by Fred Guttman
JTA News and Features
Since the May 8 vote to approve North Carolina's Amendment One referendum, which constitutionally bars the state from recognizing as legal any marriage other than that of a man to a woman, we understand that our march toward justice for all citizens of North Carolina, for all God's children, is incomplete.
In Judaism, a heshbon hanefesh (accounting of the soul) helps us clarify how we go forward.
Our campaign against Amendment One made significant inroads in mobilizing the support and energy of the state's African American community.
The fight joined many committed people who worked to create a "coalition for goodness and justice."
Nonetheless, the defeat was far worse than expected. The amendment passed by a whopping 21 percentage points even though polls had predicted a 10-point victory.
So what exactly went wrong?
One poll indicated that people would vote against the amendment if it were shown to harm families and children. Reliance on this information became the campaign's strategy.
But basing a campaign on such information was a major tactical error, and several in the anti-amendment coalition tried to point this out. For two weeks prior to the referendum, amendment supporters ran an effective campaign countering Eichner's arguments.
The "don't harm families" approach also was reflected in the name of the major organization against the amendment - "Protect NC Families." The name does not say what the organization stands for and is close in name to "Focus on the Family," a national organization that opposes recognition of gay marriage.
I'm also not sure that those who came from out of state to help defeat Amendment One understood the people of North Carolina. They were well meaning, but now move on to another battleground. Their record on defeating these amendments is 33 losses and one victory. Is not a strategy change warranted?
Amendment One passed overwhelmingly because of the opposition's inability to reframe the debate from marriage and on to civil rights. Months ago some of us warned that many North Carolinians who opposed same-sex marriages would vote against the amendment if they thought it was discriminatory and denied equal protection as guaranteed under the 14th Amendment.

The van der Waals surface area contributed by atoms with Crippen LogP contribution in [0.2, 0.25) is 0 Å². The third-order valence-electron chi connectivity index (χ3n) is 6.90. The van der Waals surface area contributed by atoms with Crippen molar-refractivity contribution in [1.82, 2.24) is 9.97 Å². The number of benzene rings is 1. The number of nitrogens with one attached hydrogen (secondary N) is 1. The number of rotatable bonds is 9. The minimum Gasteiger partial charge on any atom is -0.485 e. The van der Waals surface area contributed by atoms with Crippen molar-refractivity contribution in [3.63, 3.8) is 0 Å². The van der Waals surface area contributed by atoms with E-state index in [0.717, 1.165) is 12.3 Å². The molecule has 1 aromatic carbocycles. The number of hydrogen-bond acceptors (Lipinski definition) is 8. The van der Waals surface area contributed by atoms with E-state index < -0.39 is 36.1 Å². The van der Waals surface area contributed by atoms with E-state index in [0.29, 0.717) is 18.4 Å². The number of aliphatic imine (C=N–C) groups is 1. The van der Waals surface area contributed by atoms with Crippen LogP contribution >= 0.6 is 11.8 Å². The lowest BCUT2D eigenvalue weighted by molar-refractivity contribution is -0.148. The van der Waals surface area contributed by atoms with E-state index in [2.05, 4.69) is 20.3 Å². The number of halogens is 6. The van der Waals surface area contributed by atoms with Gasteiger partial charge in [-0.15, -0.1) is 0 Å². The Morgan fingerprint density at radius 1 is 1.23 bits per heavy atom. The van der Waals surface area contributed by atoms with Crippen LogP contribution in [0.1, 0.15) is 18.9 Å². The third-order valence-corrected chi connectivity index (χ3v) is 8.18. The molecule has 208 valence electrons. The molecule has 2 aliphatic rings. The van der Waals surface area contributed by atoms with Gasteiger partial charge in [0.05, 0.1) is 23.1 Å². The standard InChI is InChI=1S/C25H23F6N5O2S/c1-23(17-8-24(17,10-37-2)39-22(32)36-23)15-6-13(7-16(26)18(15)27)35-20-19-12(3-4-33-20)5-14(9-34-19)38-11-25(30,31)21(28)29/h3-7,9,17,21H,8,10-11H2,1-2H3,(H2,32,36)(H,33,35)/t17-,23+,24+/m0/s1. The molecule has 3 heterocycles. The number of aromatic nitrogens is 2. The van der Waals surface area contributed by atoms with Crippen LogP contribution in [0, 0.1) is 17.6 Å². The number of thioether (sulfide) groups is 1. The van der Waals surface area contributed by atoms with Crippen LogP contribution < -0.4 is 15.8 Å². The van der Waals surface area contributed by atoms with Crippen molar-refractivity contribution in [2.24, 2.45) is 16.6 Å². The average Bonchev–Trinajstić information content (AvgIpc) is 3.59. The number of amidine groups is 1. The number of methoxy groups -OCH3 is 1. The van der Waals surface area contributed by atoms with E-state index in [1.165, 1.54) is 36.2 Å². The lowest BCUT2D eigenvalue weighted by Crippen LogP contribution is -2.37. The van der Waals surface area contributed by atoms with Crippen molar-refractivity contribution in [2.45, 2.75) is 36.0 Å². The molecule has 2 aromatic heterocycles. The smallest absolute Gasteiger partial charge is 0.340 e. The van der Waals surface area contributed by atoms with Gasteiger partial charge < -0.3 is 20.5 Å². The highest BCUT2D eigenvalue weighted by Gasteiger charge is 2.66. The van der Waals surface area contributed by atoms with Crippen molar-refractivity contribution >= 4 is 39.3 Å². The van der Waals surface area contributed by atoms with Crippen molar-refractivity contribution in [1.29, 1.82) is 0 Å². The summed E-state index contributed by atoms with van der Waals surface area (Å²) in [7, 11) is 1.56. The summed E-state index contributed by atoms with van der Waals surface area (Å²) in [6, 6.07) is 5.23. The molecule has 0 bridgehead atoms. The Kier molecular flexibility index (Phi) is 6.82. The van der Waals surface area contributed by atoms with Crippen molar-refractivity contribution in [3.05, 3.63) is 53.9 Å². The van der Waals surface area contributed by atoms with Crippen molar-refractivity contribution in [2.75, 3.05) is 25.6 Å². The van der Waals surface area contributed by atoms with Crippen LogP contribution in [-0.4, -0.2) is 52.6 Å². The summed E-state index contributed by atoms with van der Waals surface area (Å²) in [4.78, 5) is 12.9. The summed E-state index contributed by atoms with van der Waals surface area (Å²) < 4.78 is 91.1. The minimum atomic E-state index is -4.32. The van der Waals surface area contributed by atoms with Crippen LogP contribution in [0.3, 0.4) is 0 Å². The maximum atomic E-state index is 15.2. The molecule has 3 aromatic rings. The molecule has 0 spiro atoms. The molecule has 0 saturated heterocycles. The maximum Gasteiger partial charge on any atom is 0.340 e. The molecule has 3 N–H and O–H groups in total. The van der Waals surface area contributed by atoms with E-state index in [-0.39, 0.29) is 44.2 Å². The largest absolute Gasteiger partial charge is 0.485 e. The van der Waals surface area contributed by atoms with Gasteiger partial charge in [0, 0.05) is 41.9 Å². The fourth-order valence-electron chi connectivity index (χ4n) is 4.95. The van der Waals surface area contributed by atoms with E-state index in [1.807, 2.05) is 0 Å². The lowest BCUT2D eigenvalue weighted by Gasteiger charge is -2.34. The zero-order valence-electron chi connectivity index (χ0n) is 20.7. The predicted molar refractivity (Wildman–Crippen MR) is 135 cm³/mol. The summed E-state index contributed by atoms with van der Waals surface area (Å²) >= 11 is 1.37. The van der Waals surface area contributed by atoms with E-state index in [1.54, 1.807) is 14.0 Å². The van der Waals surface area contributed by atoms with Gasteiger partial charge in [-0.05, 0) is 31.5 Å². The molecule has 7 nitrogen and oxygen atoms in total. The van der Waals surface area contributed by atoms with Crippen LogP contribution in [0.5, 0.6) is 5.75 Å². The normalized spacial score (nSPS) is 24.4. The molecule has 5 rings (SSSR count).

The unexpectedly high margin of defeat tells us that basing the campaign on potential harms to families was a tactical error.
A related step that Amendment One opponents should have taken was to emphasize and publicize the pronouncements of prominent conservatives and libertarians who opposed the measure. They generally based their opposition on the same civil rights argument regarding violating the 14th Amendment's guarantees of equal protection.
Finally, the Public Religion Research Institute showed that 52 percent of Americans favor allowing gay and lesbian couples to marry. Yet a significant number are afraid that legalizing same-sex marriage would force their clergy to officiate at such marriages. Consequently, they oppose same-sex marriage laws. Once people learned that no law could ever be passed that would require a faith community or clergy member to perform such a ceremony - that would be unconstitutional - support for the legalization of same-sex marriages increased to 58 percent.
Would this amendment have passed if the campaign been managed differently? No one can be sure.
Our next step, aside from various legal challenges, should be to convene focus groups of those who opposed Amendment One. We have to ask the serious questions and plan a new strategy.
Rabbi Fred Guttman is the spiritual leader of Temple Emanuel in Greensboro, N.C.